The US Congress has a number of disappointing members who grab the spotlight so frequently that it is easy to imagine that they define the institution.
But they are not always definitional.
That is because the House also has a few exceptional members who step into the spotlight only when it is necessary—and who, when they take that step, bring a measure of honor to otherwise desultory affairs.
Hour after hour, at each and every necessary point, Cummings intervened—with appropriate and righteous indignation—to challenge the excesses of his conservative colleagues.
The Republicans kept him busy.
No one doubted that a session focusing on former secretary of state Hillary Clinton would see the most disappointing members of the committee embarrass themselves and the Congress.
And so they did.
The questions from committee chairman Trey Gowdy, R-South Carolina, and his minions were for the most part repeats of discredited campaign claims. Never mind that the basic premises advanced by the Republicans Thursday were rejected by the American people in 2012. After hearing a steady stream of Republican criticism of the administration’s response to the tragic events that led to the death of US Ambassador to Libya Christopher Stevens and three other Americans, voters reelected President Obama and Vice President Biden with a 5 million popular vote margin and a 332-206 Electoral College landslide.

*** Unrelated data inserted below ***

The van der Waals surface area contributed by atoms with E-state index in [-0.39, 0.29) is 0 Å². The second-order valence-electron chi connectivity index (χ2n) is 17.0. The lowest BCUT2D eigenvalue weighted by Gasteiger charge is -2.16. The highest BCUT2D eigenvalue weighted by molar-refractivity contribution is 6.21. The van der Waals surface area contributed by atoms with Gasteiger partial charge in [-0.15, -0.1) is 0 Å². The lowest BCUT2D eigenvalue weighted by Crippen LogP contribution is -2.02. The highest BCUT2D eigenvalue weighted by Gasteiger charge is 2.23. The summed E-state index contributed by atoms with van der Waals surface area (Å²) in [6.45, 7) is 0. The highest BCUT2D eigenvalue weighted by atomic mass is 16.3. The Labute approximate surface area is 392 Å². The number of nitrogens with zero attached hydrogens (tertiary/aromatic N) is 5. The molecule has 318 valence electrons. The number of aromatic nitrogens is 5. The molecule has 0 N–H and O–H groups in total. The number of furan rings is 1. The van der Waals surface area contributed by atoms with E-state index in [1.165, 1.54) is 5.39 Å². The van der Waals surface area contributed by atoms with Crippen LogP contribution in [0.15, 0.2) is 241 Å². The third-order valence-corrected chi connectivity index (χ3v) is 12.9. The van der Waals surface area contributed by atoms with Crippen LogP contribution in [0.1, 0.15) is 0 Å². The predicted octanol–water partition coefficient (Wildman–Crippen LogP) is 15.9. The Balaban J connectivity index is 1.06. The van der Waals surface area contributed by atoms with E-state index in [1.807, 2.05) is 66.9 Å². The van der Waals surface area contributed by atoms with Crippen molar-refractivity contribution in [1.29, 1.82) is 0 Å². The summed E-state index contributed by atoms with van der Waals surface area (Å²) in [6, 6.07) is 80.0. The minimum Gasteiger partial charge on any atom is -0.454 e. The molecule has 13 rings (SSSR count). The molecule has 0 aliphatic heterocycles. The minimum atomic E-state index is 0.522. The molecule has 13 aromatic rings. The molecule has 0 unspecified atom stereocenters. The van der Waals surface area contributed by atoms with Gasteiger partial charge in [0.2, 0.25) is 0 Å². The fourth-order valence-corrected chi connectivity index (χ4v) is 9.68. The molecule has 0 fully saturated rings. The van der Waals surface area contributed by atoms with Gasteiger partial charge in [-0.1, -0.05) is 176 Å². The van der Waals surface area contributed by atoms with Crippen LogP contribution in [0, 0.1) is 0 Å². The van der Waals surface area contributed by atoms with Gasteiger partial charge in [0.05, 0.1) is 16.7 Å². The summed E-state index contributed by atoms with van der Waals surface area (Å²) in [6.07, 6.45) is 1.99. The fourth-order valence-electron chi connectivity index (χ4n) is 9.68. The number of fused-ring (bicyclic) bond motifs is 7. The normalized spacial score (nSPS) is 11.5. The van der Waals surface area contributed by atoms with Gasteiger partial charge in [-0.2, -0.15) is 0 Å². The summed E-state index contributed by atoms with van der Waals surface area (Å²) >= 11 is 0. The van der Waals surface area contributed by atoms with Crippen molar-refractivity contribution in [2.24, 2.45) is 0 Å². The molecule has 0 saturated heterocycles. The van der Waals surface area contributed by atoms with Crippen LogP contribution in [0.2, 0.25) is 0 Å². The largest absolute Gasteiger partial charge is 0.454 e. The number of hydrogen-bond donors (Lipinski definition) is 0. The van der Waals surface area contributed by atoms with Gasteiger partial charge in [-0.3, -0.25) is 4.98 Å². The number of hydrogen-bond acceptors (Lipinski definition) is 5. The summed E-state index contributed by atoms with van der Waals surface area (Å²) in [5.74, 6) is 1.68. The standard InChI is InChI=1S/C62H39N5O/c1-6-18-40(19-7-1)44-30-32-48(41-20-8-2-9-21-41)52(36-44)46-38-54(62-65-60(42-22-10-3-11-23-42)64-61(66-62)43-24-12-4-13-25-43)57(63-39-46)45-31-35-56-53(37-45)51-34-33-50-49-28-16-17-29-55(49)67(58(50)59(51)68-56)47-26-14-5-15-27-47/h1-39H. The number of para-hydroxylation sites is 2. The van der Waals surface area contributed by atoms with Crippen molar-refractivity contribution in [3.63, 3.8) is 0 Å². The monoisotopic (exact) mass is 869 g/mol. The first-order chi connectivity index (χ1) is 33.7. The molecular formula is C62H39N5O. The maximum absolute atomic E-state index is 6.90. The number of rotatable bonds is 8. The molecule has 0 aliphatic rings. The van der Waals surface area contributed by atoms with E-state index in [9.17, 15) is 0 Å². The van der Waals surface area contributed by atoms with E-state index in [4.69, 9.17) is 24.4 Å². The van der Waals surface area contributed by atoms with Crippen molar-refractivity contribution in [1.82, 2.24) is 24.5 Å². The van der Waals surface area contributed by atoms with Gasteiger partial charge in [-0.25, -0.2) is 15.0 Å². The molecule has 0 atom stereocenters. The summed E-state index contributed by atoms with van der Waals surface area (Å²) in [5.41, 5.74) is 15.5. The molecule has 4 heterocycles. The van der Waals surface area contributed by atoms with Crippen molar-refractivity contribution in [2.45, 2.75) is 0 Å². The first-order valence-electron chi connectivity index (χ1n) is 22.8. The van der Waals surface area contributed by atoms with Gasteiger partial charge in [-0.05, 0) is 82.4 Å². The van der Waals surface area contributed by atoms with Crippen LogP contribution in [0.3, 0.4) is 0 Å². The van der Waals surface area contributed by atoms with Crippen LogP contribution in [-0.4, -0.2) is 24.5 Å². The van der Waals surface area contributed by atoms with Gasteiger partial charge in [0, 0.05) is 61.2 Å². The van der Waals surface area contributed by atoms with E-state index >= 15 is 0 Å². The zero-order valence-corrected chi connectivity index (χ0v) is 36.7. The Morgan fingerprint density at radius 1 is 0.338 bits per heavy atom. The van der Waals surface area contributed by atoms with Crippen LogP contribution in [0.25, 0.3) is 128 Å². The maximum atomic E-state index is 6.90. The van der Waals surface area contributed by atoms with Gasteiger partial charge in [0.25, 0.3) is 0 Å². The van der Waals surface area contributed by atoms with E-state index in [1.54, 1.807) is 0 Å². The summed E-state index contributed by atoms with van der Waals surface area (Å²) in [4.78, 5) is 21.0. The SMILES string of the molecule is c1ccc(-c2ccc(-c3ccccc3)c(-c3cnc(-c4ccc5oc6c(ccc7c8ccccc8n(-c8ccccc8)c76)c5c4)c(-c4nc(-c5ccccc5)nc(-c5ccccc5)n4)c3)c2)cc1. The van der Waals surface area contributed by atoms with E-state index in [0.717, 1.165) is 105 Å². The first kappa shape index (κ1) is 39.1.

Obama and Biden are not running in 2016. But Clinton is.
Gowdy’s hearing developed such a sharp partisan edge that Pulitzer Prize–winning journalist Carl Bernstein compared the “reckless” and “abusive” questioning with the approach seen during the “red-scare” circuses organized by Senator Joe McCarthy in the 1950s.
Things got so bad that, toward the end of the almost 11-hour hearing, Congresswoman Linda Sánchez, D-California, apologized to Clinton “for my Republican colleagues who apparently want to write your answers for you, or testify for you because I think it fits into their outlandish narrative of what happened.”